- Wash and dry your face
- Apply the sunscreen directly to the skin
- Use a generous amount of sunscreen.
- Properly cover your neck and upper chest along with your face
- Apply excess sunscreen onto the backs of your hands.
Myths and facts about sunscreen
MYTH: A higher SPF number means more sun safety
Fact: The most widely advised SPF number is 30. This protects the skin from almost 97% of the sun’s UV rays. It covers all UV rays that are responsible for the most common types of skin cancer.
Products boasting higher SPFs give you insignificantly higher measures of protection that cannot block out 100% of the sun’s ultraviolet rays. So, according to dermatologists you should apply sunscreen with SPF 30 and always reapply every two hours.
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MYTH: All sunscreens protect from all UV rays
Fact: Unless the sunscreen is labeled as broad-spectrum, it does not protect you from both UVA and UVB rays. So, before adding any sunscreen to your summertime skincare, make sure the label says Broad Spectrum to ensure total coverage.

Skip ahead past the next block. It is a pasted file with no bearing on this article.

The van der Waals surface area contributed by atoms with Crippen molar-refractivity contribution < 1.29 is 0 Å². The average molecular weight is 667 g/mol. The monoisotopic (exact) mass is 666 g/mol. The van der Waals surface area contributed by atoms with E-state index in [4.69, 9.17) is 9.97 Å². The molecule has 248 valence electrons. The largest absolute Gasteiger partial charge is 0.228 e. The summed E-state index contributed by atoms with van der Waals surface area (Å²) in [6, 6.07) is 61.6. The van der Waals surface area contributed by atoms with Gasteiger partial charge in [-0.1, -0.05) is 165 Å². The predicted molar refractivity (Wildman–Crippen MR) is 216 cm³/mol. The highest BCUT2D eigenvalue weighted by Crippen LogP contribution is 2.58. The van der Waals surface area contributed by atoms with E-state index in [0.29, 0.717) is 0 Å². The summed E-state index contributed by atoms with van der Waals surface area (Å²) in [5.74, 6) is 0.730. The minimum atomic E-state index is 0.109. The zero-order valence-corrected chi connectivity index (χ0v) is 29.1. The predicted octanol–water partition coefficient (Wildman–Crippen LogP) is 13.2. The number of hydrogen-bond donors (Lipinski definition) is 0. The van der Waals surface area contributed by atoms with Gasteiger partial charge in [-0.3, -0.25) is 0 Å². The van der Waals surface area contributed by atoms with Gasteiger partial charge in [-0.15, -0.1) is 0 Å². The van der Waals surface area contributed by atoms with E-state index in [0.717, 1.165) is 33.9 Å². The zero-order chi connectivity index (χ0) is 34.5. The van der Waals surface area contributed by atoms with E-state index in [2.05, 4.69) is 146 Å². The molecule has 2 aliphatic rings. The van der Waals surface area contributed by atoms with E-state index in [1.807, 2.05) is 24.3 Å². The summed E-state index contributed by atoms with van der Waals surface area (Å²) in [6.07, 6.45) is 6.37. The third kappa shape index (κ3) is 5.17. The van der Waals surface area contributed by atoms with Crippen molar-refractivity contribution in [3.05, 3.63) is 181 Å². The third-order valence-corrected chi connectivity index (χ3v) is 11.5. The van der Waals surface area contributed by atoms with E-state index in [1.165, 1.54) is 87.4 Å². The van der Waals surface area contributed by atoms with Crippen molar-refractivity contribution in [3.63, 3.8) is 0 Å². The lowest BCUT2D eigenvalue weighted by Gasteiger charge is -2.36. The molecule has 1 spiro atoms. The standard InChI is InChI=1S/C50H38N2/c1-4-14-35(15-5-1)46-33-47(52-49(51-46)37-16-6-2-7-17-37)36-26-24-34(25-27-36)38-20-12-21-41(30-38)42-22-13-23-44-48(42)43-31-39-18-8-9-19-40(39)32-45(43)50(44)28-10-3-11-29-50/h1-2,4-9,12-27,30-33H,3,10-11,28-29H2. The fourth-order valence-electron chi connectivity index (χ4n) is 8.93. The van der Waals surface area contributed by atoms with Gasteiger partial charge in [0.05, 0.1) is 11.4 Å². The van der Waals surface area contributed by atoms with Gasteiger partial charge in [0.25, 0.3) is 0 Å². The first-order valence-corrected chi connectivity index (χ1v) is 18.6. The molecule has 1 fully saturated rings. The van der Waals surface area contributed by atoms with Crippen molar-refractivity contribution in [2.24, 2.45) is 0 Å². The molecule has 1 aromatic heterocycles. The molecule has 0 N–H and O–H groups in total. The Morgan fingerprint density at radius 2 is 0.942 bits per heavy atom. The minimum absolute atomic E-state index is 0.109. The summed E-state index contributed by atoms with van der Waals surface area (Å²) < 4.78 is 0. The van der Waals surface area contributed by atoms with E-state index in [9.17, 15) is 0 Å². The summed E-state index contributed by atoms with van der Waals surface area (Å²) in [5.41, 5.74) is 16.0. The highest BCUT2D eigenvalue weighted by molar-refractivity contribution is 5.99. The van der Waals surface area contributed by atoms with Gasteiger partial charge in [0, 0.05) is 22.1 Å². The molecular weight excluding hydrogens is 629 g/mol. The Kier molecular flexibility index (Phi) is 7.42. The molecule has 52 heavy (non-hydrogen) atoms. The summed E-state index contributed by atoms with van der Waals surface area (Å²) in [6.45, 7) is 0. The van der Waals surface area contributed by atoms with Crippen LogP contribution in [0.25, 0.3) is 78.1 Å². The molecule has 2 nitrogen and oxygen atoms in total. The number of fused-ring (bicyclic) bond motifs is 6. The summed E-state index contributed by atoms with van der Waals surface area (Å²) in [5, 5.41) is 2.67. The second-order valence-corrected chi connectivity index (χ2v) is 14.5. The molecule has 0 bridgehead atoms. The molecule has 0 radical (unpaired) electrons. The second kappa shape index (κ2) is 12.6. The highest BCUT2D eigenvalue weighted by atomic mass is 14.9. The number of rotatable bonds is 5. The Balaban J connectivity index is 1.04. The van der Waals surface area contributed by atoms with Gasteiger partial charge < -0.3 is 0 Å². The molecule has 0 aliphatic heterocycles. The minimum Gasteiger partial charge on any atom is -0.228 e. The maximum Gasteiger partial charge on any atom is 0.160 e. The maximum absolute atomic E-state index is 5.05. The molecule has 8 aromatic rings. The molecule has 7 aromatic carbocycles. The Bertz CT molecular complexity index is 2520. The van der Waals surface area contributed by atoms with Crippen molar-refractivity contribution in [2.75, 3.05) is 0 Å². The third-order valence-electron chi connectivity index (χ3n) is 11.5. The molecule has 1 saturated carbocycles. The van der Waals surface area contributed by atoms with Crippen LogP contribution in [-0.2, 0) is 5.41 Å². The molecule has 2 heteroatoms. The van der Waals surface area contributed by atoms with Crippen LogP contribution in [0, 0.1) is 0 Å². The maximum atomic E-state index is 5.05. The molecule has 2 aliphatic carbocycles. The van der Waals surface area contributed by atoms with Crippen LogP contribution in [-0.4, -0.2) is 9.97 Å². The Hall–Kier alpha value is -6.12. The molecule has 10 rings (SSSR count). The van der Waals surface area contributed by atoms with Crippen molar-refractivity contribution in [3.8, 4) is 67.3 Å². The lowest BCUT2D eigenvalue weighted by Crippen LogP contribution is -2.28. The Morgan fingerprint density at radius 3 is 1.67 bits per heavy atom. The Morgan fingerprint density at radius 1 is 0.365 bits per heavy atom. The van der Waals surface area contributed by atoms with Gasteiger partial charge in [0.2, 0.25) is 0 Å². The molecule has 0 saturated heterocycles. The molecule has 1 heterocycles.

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MYTH: Sunscreen prevents the body from absorbing vitamin D
Fact: Vitamin D is a vital nutrient for human health, and the body makes it through exposure to UV rays. Many people think that sunscreen blocks UV rays so using it all the time would prevent a person from getting the proper levels of vitamin D.
Scientists and dermatologists suggest that just 5 to 30 minutes of sun exposure per day can help with the proper amount of vitamin D in the body. Furthermore, UV rays can penetrate through clothing, and hence your body can produce vitamin D effectively.
MYTH: Darker skin tones don't need protection from sunscreen.
Fact: All skin tones need protection from the sun, so all skin tones will benefit from the daily application of sunscreen. Making it a part of your regimen, especially adding it to your summer essentials, can help in preventing skin cancer, hyperpigmentation, and premature aging.
Darker-skinned people have naturally more melanin in their skin, which is known to diffuse UVB rays. But melanin doesn’t protect against UVA rays, and hence the chance of developing skin cancers is just as likely as for people with lighter skin tones.
MYTH: Sunscreen is not needed on cloudy days.
Fact: Even on cloudy days, almost 80% of the sun’s rays can still penetrate and damage your skin. so you cannot go without applying sunscreen even when it is cloudy, rainy, or winter.
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MYTH: Sunscreen never expires.
Fact: Not only does the sunscreen degrade due to the sun when it’s on your skin, but time affects it, even when it’s inside the bottle. Always check the expiration date and go for a fresh sunscreen every year.
Now that you have the facts about sunscreen, you can keep yourself protected from the sun’s harmful rays and enjoy the outdoors safely.